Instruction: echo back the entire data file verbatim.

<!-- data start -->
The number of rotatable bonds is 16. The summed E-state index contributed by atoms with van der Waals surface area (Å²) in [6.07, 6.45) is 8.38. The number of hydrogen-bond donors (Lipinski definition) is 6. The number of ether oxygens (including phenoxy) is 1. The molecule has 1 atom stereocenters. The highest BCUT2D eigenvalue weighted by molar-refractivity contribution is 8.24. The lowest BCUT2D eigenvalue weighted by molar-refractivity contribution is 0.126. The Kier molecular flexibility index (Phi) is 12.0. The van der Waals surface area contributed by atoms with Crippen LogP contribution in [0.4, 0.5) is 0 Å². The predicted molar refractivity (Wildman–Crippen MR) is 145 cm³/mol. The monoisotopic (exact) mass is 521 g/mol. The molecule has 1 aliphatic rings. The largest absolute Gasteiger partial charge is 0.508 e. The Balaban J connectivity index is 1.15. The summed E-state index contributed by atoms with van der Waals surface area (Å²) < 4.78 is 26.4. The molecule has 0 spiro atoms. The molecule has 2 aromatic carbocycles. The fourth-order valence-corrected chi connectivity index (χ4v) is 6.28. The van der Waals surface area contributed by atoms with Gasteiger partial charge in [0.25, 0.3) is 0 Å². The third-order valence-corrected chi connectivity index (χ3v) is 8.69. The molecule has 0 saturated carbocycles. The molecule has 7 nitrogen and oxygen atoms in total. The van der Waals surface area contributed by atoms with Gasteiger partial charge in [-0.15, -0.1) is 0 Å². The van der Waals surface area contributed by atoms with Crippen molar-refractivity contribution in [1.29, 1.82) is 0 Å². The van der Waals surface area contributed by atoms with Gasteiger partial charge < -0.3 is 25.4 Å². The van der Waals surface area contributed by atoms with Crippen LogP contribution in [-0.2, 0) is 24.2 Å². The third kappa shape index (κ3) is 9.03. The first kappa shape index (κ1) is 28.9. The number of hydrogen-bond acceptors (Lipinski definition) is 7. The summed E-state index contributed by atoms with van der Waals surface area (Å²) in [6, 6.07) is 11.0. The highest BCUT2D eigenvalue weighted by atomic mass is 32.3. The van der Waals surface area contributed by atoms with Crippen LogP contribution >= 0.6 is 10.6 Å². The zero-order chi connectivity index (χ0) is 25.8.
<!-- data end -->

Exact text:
The number of rotatable bonds is 16. The summed E-state index contributed by atoms with van der Waals surface area (Å²) in [6.07, 6.45) is 8.38. The number of hydrogen-bond donors (Lipinski definition) is 6. The number of ether oxygens (including phenoxy) is 1. The molecule has 1 atom stereocenters. The highest BCUT2D eigenvalue weighted by molar-refractivity contribution is 8.24. The lowest BCUT2D eigenvalue weighted by molar-refractivity contribution is 0.126. The Kier molecular flexibility index (Phi) is 12.0. The van der Waals surface area contributed by atoms with Crippen LogP contribution in [0.4, 0.5) is 0 Å². The predicted molar refractivity (Wildman–Crippen MR) is 145 cm³/mol. The monoisotopic (exact) mass is 521 g/mol. The molecule has 1 aliphatic rings. The largest absolute Gasteiger partial charge is 0.508 e. The Balaban J connectivity index is 1.15. The summed E-state index contributed by atoms with van der Waals surface area (Å²) < 4.78 is 26.4. The molecule has 0 spiro atoms. The molecule has 2 aromatic carbocycles. The fourth-order valence-corrected chi connectivity index (χ4v) is 6.28. The van der Waals surface area contributed by atoms with Gasteiger partial charge in [0.25, 0.3) is 0 Å². The third-order valence-corrected chi connectivity index (χ3v) is 8.69. The molecule has 0 saturated carbocycles. The molecule has 7 nitrogen and oxygen atoms in total. The van der Waals surface area contributed by atoms with Gasteiger partial charge in [-0.15, -0.1) is 0 Å². The van der Waals surface area contributed by atoms with Crippen molar-refractivity contribution in [1.29, 1.82) is 0 Å². The van der Waals surface area contributed by atoms with Gasteiger partial charge < -0.3 is 25.4 Å². The van der Waals surface area contributed by atoms with Crippen LogP contribution in [-0.2, 0) is 24.2 Å². The third kappa shape index (κ3) is 9.03. The first kappa shape index (κ1) is 28.9. The number of hydrogen-bond acceptors (Lipinski definition) is 7. The summed E-state index contributed by atoms with van der Waals surface area (Å²) in [6, 6.07) is 11.0. The highest BCUT2D eigenvalue weighted by atomic mass is 32.3. The van der Waals surface area contributed by atoms with Crippen LogP contribution >= 0.6 is 10.6 Å². The zero-order chi connectivity index (χ0) is 25.8.